At some point as you change employment, its likely that you'll be subject to some form of testing as part of the application process. These tests are used by employers seeking more sophisticated selection techniques in an effort to screen and shortlist mass numbers of applicants and/or to "crystal ball" the likelihood of your "culture fit", performance, retention and development.
These tests take many forms with some of the most common including numeric, reasoning and psychometric tests. Another example is an "in tray" test - which quickly allows assessment of prioritisation skills and technical knowledge in a "real work day" type scenario. I've previously utilised a salary benchmarking exercise to test comp & bens analysts on their technical knowledge and application skills, rather than relying on potentially theoretical excel software knowledge only.
Rightly or wrongly, tests are used as a screening tool so passing becomes critical. In other instances, tests are used purely for a guide on what your development areas would be or on your professional work style. Many of us fear tests, having negative memories of them from our school days. However, if tests are part of the process for the role you want to be considered for, you'll have overcome your concerns.
Firstly, be super clear on what the test is likely to involve - what kind of content, whether its done on paper or online, is it timed on not, will you get access to the results, are the results a deal breaker? With maximum knowledge up front you can reduce your fear and properly prepare.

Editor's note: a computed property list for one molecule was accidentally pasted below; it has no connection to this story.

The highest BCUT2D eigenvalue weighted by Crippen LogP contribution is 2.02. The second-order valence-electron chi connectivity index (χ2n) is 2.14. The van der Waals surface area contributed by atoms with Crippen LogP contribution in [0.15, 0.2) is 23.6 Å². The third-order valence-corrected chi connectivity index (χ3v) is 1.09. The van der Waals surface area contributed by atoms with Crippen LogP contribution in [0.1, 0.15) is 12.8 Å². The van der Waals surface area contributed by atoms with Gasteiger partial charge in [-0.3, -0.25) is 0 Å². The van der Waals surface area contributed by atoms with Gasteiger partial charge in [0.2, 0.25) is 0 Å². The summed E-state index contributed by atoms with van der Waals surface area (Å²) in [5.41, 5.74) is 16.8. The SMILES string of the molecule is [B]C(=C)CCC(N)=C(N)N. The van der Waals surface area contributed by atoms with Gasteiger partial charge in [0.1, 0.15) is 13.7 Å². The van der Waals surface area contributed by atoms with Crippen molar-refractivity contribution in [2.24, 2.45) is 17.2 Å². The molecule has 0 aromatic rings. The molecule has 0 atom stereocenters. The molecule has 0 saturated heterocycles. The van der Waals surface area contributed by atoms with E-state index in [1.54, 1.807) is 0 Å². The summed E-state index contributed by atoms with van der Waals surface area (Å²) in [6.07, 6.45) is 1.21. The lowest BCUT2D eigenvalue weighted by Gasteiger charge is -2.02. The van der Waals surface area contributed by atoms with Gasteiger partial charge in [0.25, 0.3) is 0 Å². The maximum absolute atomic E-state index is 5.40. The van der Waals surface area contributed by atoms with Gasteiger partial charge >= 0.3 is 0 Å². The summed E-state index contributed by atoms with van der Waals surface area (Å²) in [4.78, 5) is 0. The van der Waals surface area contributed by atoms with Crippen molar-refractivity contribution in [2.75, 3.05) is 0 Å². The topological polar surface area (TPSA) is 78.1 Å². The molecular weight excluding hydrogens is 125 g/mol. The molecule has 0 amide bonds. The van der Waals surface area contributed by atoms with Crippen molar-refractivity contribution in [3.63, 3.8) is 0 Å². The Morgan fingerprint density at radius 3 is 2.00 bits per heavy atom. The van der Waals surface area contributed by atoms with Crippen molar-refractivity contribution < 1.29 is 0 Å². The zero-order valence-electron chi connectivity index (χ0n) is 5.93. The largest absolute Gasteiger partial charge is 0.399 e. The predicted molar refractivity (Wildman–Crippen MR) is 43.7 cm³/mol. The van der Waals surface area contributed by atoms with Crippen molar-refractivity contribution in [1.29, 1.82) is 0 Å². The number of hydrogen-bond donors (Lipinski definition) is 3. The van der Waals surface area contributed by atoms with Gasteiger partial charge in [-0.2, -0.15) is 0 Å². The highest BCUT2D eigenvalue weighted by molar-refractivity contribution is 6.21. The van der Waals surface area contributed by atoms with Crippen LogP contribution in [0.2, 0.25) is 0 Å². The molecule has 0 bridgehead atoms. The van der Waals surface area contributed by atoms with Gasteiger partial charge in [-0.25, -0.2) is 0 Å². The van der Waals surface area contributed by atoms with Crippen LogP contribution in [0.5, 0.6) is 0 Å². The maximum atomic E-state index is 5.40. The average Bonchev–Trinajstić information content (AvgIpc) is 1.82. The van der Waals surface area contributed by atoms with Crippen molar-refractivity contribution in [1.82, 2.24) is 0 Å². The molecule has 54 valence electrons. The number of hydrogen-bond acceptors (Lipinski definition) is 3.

If the tests are designed by an external licensee, can you get access to sample versions in advance? The SHL website for instance has access to free trial tests which give you a taste for what to expect and how you might perform.
Especially in the case of numeric tests, remember that as a HR Professional, you probably don't use mental arithmetic as part of your daily remit, being reliant instead on spreadsheet formulas and calculators. It's likely you haven't done mental subtractions, ratios or formulas since school days! Thus its worth practicing beforehand to refresh your mind and re-educate yourself.
If you get the choice, do the tests in an environment without distraction. If they're online tests, use a reliable computer and internet server. Do the tests when you're refreshed, and ideally in good health.
Many tests are timed. If you know in advance how many questions will be asked with a total amount of time, calculate what time should be spent on each question, then stick to it - if you haven't completed one, move on!
Finally, remember that all of these interview tests are a guide only. Your results are so easily influenced by the environmental conditions under which you do the tests, your state of health (physically and emotionally), and potentially also the performance of other applicants. You need to accept that the pass criteria can be subjective, and is not an indicator of your intelligence, competence, calibre of experience, or ability to do the role!
5 top tips:
Accept that tests are part of the process - if you want that job you'll have to play to the rules of the application game!
Know what kind of tests you'll be undertaking
Practice any areas that are not used as part of your daily work (truly, I've even had brilliant accountants fail a mental arithmetic test!)
Ensure that you're focussed to give you the best chance of success
Your world will not end if you don't meet the employers set criteria - keep a sense of perspective!